Hettie’s eyes washed over Jax’s clothes for clues that she would be up to the task which even advanced quilters cursed. Rising from mud splattered boots, heavily darned woollen tights covered Jax’s whippet thin legs, and her thick drab skirt and coat showcased similar repairs. A hotchpotch of patches covered larger areas of damage. Every stitch had only one purpose – to mend. Hettie fought the urge to recoil. The poor child, her poor fabric. Nothing could battle against the crudely jabbed stitches that would be their fate. Quilting required an abundance of patience, creativity, and care. Jax had none of these.
“I’ll make it. Tell me the colours and I’ll make her one,” Hettie offered. Aunt Mildred nodded in agreement. Her customers’ projects were the best advertisement for Hettie’s shop and Jax’s creation must not be allowed to thrive.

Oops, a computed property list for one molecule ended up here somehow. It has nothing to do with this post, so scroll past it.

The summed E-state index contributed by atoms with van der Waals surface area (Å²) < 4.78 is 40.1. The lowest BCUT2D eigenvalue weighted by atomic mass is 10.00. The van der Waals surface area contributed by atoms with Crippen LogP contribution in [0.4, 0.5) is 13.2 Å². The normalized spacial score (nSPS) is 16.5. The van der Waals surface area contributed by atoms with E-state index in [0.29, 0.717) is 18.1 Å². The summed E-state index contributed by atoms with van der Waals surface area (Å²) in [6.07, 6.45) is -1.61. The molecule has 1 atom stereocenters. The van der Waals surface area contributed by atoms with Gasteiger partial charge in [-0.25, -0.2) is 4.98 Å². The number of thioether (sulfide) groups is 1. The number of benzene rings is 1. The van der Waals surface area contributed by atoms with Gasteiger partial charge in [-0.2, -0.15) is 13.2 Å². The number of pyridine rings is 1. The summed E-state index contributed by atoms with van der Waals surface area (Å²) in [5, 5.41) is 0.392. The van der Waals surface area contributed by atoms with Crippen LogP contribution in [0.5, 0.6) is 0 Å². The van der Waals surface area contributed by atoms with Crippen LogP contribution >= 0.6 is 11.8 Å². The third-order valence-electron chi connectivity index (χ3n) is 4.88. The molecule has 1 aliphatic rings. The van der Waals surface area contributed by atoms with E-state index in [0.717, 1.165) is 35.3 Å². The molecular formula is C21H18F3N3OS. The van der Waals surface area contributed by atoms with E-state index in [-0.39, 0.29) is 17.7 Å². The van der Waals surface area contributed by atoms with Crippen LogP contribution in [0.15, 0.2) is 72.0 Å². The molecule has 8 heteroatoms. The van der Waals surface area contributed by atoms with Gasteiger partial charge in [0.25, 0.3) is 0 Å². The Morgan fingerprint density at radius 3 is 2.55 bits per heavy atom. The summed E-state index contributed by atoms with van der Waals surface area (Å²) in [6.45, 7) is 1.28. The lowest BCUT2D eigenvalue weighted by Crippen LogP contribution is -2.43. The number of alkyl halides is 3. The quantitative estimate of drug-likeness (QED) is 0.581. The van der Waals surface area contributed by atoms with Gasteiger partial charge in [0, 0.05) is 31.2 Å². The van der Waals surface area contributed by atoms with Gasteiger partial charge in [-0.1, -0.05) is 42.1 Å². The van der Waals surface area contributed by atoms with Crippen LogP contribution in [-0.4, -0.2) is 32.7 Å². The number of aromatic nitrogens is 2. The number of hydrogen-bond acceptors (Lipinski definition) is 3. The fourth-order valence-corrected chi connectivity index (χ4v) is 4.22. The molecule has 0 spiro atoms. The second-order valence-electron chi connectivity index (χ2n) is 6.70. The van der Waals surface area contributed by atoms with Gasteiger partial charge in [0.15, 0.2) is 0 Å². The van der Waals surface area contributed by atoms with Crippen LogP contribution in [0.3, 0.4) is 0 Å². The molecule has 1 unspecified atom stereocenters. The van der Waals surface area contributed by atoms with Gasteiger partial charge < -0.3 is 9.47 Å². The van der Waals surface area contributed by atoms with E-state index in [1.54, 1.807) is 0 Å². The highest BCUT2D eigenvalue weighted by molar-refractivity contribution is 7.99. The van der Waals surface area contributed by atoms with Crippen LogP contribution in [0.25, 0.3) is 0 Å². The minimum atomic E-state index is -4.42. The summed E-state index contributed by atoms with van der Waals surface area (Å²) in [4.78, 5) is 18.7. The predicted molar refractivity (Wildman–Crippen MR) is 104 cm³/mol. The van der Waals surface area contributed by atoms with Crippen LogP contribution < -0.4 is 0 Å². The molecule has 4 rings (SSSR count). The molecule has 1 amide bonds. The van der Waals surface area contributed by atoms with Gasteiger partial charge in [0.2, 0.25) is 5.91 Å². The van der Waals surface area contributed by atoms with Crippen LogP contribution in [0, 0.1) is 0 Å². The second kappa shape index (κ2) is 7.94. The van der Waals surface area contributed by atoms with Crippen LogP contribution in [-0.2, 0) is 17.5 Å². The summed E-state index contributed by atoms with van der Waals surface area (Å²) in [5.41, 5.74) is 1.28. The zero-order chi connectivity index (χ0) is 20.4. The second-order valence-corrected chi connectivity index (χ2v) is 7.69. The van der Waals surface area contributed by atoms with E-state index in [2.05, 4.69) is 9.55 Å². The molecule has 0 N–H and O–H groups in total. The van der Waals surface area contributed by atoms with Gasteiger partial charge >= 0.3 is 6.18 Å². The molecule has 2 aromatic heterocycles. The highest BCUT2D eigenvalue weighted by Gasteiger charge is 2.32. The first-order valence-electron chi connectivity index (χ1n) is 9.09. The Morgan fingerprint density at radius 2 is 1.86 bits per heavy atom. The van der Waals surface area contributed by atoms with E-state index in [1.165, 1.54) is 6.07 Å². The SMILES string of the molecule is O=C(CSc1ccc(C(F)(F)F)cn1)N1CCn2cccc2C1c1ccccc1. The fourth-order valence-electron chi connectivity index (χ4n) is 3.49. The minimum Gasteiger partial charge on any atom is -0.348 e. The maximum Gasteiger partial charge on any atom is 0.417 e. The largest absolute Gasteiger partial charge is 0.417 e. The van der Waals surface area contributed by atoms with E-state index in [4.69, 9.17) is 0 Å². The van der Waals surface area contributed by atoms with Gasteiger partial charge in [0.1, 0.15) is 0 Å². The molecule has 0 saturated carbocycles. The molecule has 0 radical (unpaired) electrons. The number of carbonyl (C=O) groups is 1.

Jax’s upper lip quivered with refusal and her eyes pierced Hettie’s. Again, Hettie forced herself not to look away. A migraine threatened along with increased pressure in her head. The shop fell silent, waiting for an answer. If causing a crushing headache to her opponent was Jax’s response to an offer of help, no wonder people avoided her. Hettie debated whether to retract her proposal when Aunt Mildred coughed and broke the silence. Jax broke the eye contact and her eyes flicked to the ghost.
While rubbing head, Hettie tried to decipher the murmured communication between the two older women. Whatever Mildred was saying, Jax was listening.
Jax clicked her tongue against her remaining teeth and jabbed the stick to the ground, making everyone jump. “Fine. Mildred trusts you. You do it.”
She reached into her coat pocket and pulled out a battered leather purse. Her swollen fingers counted out several notes and flung them on the counter. With a hasty spin, defiant of her age, Jax flounced out, leaving everyone aghast.